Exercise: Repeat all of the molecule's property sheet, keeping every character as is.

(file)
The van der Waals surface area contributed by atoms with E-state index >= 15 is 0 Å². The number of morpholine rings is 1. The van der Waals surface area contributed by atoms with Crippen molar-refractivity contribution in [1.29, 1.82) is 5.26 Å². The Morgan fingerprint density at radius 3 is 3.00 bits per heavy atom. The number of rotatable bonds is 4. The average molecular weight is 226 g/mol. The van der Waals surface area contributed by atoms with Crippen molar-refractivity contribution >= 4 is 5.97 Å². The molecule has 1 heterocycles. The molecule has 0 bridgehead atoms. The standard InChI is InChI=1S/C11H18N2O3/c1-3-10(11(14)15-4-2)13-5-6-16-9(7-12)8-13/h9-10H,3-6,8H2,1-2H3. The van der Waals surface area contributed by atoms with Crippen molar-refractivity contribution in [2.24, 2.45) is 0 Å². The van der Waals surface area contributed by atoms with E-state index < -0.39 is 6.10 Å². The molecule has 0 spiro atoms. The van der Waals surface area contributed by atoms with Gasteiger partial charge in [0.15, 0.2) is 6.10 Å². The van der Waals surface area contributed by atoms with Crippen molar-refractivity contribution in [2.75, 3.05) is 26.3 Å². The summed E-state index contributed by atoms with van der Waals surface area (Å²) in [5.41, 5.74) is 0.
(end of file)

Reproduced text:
The van der Waals surface area contributed by atoms with E-state index >= 15 is 0 Å². The number of morpholine rings is 1. The van der Waals surface area contributed by atoms with Crippen molar-refractivity contribution in [1.29, 1.82) is 5.26 Å². The Morgan fingerprint density at radius 3 is 3.00 bits per heavy atom. The number of rotatable bonds is 4. The average molecular weight is 226 g/mol. The van der Waals surface area contributed by atoms with Crippen molar-refractivity contribution >= 4 is 5.97 Å². The molecule has 1 heterocycles. The molecule has 0 bridgehead atoms. The standard InChI is InChI=1S/C11H18N2O3/c1-3-10(11(14)15-4-2)13-5-6-16-9(7-12)8-13/h9-10H,3-6,8H2,1-2H3. The van der Waals surface area contributed by atoms with Crippen molar-refractivity contribution in [2.24, 2.45) is 0 Å². The van der Waals surface area contributed by atoms with E-state index < -0.39 is 6.10 Å². The molecule has 0 spiro atoms. The van der Waals surface area contributed by atoms with Gasteiger partial charge in [0.15, 0.2) is 6.10 Å². The van der Waals surface area contributed by atoms with Crippen molar-refractivity contribution in [2.75, 3.05) is 26.3 Å². The summed E-state index contributed by atoms with van der Waals surface area (Å²) in [5.41, 5.74) is 0.